Richard keeps 'em guessing - 22nd May 2003
The Sydney Morning Herald)
When Sir Richard Branson visited
Australia last week he didn't attempt to sell
his story to the business press. Instead, he went
to the masses via chat shows like Network Ten's
is a master at selling himself and his brand,
Panel slot was fabulous public relations as gushing
panel members marvelled at his business acumen.
is just the sort of image building that allows
Branson to sell whatever product he is pushing
to the less sophisticated end of the public market.
if he loses the arbitration case he is in with
Chris Corrigan's Patrick Corp, the ability to
convince mum and dad investors that his Australian
airline, Virgin Blue, is an opportunity to make
money will be put to the test.
now Branson wants to float the airline and raise
20 per cent of new equity. His plan is to sell
down from 50 per cent to 45 per cent and Patrick,
his partner in the airline, will do the same.
trouble is Patrick contends it has a shareholder's
agreement with Branson that secures Patrick's
right to retain 45 per cent and not be diluted.
two are now in arbitration to test the validity
or the meaning of this agreement.
the broadest terms, Corrigan is a buyer of the
half of Virgin Blue that he does not own and Branson
is a seller.
extent to which Bransonis a forced seller is one
of the great unknowns of the interntational business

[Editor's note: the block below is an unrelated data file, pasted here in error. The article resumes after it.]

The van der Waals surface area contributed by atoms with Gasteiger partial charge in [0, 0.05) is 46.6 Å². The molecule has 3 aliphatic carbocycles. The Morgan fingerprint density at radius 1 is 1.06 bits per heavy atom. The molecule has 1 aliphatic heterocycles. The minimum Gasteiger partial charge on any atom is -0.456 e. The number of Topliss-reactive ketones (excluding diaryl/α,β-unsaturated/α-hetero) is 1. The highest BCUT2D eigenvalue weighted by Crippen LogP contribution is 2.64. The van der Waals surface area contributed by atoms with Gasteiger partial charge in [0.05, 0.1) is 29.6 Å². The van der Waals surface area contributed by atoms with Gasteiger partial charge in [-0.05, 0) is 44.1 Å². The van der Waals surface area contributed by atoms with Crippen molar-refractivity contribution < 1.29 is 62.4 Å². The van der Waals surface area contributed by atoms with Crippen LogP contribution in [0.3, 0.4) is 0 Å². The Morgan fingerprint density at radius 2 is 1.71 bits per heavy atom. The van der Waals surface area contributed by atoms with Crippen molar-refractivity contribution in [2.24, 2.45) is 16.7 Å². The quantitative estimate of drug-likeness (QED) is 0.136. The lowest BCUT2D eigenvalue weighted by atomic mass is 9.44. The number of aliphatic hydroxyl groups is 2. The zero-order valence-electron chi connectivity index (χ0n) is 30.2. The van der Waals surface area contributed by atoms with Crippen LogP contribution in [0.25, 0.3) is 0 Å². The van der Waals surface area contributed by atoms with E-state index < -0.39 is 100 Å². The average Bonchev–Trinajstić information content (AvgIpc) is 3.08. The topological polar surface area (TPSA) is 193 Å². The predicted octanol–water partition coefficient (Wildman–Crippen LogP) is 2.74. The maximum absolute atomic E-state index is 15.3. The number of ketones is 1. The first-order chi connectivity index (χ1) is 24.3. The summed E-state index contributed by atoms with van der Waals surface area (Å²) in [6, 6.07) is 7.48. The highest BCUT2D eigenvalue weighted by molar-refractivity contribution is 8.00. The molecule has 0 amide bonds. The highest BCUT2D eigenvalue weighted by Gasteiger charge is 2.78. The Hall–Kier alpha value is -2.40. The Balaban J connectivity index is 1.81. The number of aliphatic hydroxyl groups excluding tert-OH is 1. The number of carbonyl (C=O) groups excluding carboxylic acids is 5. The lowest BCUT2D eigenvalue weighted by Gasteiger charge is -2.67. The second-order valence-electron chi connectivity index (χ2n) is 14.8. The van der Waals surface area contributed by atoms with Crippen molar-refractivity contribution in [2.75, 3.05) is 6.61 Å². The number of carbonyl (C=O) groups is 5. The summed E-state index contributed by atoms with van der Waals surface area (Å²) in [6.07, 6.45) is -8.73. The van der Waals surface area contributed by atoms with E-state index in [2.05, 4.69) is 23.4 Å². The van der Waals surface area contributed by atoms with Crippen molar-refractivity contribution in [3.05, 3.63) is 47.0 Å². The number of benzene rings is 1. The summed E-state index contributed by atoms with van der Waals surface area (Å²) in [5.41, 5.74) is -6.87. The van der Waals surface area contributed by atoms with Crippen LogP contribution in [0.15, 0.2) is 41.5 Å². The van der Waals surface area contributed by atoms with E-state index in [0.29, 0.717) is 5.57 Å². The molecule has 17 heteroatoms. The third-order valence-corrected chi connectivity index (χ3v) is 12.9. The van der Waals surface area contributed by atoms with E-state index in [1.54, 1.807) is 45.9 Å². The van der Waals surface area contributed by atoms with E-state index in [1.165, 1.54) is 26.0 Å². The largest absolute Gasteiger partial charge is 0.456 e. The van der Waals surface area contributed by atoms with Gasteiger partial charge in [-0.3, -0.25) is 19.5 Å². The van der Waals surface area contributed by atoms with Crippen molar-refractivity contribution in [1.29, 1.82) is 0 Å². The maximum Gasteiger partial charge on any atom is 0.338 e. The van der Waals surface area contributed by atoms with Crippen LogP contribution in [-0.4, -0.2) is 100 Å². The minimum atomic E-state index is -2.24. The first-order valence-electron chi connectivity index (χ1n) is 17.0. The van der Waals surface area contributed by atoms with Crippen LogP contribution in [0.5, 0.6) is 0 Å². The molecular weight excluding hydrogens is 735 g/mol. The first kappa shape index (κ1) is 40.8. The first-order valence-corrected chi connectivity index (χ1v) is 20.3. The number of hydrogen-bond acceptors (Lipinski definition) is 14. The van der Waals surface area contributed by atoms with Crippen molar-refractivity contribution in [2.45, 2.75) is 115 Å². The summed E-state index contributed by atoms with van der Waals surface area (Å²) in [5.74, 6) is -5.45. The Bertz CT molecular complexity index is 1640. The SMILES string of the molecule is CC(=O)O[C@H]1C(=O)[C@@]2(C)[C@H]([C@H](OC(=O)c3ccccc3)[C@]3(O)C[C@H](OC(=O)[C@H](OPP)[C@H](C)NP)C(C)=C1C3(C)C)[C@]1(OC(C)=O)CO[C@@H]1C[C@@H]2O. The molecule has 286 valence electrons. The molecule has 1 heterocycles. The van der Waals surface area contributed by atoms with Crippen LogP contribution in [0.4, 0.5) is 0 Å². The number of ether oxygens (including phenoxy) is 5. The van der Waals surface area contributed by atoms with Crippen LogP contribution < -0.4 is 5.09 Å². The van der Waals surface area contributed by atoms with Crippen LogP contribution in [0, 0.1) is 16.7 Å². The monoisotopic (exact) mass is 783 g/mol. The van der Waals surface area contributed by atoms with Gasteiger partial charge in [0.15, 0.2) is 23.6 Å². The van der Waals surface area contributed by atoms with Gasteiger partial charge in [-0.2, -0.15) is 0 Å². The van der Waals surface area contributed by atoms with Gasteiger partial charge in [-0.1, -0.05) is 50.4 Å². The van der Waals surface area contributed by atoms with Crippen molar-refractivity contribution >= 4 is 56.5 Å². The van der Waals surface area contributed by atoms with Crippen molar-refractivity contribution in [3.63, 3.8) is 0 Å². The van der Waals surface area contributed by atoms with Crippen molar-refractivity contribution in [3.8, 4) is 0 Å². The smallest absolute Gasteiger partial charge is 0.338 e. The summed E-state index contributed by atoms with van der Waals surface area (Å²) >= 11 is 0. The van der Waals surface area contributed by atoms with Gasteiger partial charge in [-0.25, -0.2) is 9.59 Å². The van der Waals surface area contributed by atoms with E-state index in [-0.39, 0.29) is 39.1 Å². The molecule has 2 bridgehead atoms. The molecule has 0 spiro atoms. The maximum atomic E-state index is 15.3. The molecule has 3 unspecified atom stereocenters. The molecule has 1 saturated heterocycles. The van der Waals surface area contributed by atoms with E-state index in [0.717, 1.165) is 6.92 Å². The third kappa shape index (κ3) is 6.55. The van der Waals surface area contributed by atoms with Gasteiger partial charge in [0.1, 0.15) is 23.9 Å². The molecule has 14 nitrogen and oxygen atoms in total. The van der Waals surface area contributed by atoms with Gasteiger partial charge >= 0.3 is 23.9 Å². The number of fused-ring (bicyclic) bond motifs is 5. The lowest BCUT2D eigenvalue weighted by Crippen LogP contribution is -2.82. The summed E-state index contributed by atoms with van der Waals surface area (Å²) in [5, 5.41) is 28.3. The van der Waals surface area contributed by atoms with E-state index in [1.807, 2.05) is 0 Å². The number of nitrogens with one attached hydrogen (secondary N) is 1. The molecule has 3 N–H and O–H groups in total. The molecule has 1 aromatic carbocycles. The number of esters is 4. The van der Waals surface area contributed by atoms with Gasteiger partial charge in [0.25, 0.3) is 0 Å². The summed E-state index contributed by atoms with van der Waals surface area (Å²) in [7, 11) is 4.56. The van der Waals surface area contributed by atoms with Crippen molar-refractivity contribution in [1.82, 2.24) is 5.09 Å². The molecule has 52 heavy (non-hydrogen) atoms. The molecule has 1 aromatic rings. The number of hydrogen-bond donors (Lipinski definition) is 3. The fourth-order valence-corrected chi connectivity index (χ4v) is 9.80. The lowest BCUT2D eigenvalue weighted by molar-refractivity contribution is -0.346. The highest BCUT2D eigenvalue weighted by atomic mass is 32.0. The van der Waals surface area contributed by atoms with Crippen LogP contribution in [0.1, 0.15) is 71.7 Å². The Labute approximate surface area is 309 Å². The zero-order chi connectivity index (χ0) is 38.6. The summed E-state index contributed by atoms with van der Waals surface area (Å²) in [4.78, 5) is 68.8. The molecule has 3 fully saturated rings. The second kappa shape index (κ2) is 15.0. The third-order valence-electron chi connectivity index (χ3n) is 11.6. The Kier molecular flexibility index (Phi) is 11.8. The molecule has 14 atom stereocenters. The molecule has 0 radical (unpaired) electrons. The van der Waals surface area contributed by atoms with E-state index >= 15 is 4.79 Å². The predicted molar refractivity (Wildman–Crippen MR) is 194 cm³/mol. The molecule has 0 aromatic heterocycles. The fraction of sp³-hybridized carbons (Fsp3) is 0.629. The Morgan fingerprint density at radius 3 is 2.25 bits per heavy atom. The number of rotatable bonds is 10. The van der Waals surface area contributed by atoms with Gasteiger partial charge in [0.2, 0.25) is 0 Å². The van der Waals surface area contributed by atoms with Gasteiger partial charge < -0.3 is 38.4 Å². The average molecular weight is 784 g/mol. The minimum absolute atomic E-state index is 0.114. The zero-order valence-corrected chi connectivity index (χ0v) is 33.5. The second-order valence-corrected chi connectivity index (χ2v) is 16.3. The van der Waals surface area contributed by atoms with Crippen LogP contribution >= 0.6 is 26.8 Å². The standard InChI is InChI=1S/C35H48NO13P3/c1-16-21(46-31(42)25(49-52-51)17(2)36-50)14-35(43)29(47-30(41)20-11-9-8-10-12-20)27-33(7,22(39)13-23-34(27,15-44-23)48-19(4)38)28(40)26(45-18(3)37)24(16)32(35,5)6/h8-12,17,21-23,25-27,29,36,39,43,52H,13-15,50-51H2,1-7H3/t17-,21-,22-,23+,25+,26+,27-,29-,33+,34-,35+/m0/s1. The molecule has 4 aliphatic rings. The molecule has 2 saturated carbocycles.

is a lot of smart money out there that is convinced
he is financially stretched which, if correct,
suggests he would be a very willing seller of
his part of Virgin.
this reason a float provides a far easier sale
process than a trade sale.)
should also be said that even Corrigan's camp
is not sure about his financial position.
would be happy to buy out Branson and take over
management of the airline, a business Corrigan
reckons he understands.
it all hinges on whether Branson can force a float.
he can't, it will be extremely difficult for Branson
to take Virgin Blue to the market.
can certainly sell a larger part of his stake
to investors and while this will allow a larger
free float it will not provide a fresh equity
injection into the airline.
to any Australian fund manager that reports to
a trustee and they will tell you a business with
a debt to equity gearing ratio of nine to one,
particularly in the volatile airline industry,
is a business in which they would not invest.
has a nice earnings story to tell, having just
reported a $158 million pre-tax profit and boasting
a nice new fleet of aeroplanes and a low cost
the fact remains that it would be a difficult
proposition to sell to the professional market
unless it could raise some cash.
would be some of the less risk averse international
funds lining up. But given the bath they have
taken in the international airline industry, the
queue would be short.
bottom line is Branson would have to sell down
his stake in a difficult market.
he wins the arbitration and can force Patrick
to dilute its position below 45 per cent then
he can reduce debt levels and present investors
with a better proposition.
this stage, Virgin Blue is funded as more of a
venture capital proposition.
a lot can change in the airline game overnight,
as recent events have shown.
Blue has carved itself a very cosy niche as a
duopoly player with a little under 30 per cent
of the domestic market. It also has a competitor
that can't afford to begin a pricing war to claw
back market share.
the lower cost operator, it can look forward to
reasonable cash flows as long as Qantas is happy
not to make a fuss.
if Singapore Airlines - whose expansionary wings
have been clipped thanks to SARS - decides eventually
to enter our market, look out.
to reduce stake in listed Virgin - 8th December